A Recourse Note is a mortgage that requires the borrower to agree in advance that the lender may seek action against him if the property goes into default and is subsequently sold at a loss (for less than is owed to the lender). You can sign a Recourse Note if you are buying property as an individual — but you CANNOT sign a Recourse Note per a side agreement with the lender for property held by your IRA. Conversely, a NON Recourse Note is a mortgage that does NOT require the borrower to agree in advance that the lender may seek action if the property goes into default and is subsequently sold at a loss. In this case, your IRA CAN sign the note. However, as I said, you can’t get this kind of mortgage from most banks.
This gives you two basic options when buying real estate with your IRA:
(1) You can pay all cash, or
(2) you can pay some cash and use a Non Recourse mortgage for the balance.
There are advantages to both methods. Your age and personal situation will determine which one is best for you. If, for example, you are on the verge of retiring, you should probably pay cash for any rental income real estate you buy. You wouldn’t want the worry of mortgage payments if you ever run into a period of high vacancy. On the other hand, if you are younger, you might want to assume a little risk and incur a mortgage.
In that case, I would suggest a Non Recourse mortgage for 50% – 70% of the purchase. Here is an example of how doing that can greatly increase your yield. Two sisters, Jane and Fern, decide to buy identical side-by-side duplexes. Jane buys hers with $200,000 cash from her IRA funds. She lives in one unit and rents the other one out. Jane receives monthly rental income from her tenant — and, at the same time, the property appreciates in value by 5% per year, or $10,000 the first year. That makes her return on her $200,000 IRA investment 5%. (Because $10,000 is 5% of $200,000.)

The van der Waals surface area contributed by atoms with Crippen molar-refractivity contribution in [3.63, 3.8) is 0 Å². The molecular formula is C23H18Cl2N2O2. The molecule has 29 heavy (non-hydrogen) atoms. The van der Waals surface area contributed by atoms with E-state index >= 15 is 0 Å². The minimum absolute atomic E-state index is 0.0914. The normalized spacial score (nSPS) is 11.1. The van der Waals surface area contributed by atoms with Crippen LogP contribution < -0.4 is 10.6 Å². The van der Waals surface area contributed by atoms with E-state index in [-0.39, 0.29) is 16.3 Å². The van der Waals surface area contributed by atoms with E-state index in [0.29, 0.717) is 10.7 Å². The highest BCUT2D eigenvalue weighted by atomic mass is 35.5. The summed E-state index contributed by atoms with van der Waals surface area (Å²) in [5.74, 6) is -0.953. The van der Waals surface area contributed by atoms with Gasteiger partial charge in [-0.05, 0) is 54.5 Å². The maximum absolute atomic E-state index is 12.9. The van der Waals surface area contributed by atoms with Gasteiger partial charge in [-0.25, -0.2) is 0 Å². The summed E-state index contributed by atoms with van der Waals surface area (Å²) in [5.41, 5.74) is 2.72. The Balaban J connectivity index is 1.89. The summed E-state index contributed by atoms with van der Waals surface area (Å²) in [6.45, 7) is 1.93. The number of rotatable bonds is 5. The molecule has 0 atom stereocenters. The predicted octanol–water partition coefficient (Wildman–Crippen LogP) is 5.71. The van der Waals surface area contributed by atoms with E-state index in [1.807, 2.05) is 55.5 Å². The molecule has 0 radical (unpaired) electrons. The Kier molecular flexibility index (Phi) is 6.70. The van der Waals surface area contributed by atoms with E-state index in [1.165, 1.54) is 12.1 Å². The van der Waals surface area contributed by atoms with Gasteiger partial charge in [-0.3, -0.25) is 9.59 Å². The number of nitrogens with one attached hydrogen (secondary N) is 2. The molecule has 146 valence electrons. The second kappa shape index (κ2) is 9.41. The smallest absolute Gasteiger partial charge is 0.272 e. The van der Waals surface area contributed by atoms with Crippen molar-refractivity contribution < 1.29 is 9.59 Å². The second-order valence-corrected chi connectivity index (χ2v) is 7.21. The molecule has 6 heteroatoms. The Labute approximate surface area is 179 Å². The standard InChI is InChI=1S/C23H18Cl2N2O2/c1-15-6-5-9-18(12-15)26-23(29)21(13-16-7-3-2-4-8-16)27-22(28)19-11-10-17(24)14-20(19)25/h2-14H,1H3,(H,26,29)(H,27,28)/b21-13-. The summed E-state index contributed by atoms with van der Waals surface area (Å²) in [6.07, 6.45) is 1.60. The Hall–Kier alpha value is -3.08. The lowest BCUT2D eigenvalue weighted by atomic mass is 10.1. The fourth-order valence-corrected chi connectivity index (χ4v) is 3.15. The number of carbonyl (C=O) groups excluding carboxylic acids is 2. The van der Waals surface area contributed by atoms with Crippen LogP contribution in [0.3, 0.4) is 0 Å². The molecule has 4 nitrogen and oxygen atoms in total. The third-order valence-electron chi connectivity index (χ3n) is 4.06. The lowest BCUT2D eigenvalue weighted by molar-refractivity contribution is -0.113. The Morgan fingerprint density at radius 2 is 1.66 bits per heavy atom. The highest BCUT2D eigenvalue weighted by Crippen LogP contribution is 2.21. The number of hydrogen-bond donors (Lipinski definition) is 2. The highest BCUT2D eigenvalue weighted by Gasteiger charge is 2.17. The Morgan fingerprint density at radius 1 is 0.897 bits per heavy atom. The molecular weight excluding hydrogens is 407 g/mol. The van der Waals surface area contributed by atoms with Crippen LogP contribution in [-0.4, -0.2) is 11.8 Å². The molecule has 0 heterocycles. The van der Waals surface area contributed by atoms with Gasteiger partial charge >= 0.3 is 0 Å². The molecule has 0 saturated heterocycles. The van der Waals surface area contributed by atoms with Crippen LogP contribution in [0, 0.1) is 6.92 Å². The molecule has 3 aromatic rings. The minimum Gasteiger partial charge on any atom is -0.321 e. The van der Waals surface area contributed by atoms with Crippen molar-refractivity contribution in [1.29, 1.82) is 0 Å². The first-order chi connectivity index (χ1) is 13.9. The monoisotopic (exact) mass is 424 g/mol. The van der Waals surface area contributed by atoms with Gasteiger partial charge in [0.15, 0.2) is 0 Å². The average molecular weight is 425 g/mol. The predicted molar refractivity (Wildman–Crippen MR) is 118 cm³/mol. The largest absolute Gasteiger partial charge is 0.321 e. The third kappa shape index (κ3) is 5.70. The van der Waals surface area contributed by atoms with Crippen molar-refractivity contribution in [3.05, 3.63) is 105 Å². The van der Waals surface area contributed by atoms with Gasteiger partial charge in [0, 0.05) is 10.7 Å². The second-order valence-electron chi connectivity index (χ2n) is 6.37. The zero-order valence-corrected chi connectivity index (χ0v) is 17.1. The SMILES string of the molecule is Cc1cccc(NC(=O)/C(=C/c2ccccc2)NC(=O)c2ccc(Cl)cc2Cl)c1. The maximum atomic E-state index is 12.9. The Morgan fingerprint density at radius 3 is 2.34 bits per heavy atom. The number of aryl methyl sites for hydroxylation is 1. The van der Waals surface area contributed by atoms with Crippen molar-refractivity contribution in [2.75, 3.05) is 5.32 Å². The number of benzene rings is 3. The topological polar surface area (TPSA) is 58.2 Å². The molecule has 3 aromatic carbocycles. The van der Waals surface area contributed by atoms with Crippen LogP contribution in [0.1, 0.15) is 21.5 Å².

Fern also pays $200,000 for her duplex. But because she uses only $50,000 of her IRA funds as a down payment and mortgages the rest, she enjoys a much higher yield. Fern doesn’t wind up with as much monthly income from her rental unit as Jane does, because she has to use most of it to make her mortgage payments. However, her property, too, appreciates by $10,000 the first year. That makes her return on her $50,000 IRA investment 20%. (Because $10,000 is 20% of $50,000.)
Imagine what would happen if Fern were to invest the $200,000 in her IRA in four duplexes, putting $50,000 down on each. She would have $800,000 worth of real estate in her IRA — all of it appreciating every year. And if she were to hold those properties until the mortgages were paid off (maybe 15 or 20 years), she (and some day her heirs) would enjoy a tremendous monthly income generated by rents that also increased over the years. This is the kind of income and security you could look forward to in retirement — if, that is, you get most of your IRA money out of the financial markets and into real estate with a Self-Directed IRA or a Check Book Control Self-Directed IRA.
(Ed. Note: Thomas Phelan is a financial author, an active real estate investor, and a contributing editor to Main Street Millionaire, ETR’s real estate investment education program. He also counsels investors on setting up Self-Directed IRAs and assists real estate investors with setting up tax-deferred real estate sales through 1031 Like-Kind Exchanges. Mr. Phelan was a guest speaker at last year’s ETR Wealthbuilding Bootcamp. You can contact him at Phelany@aol.com.)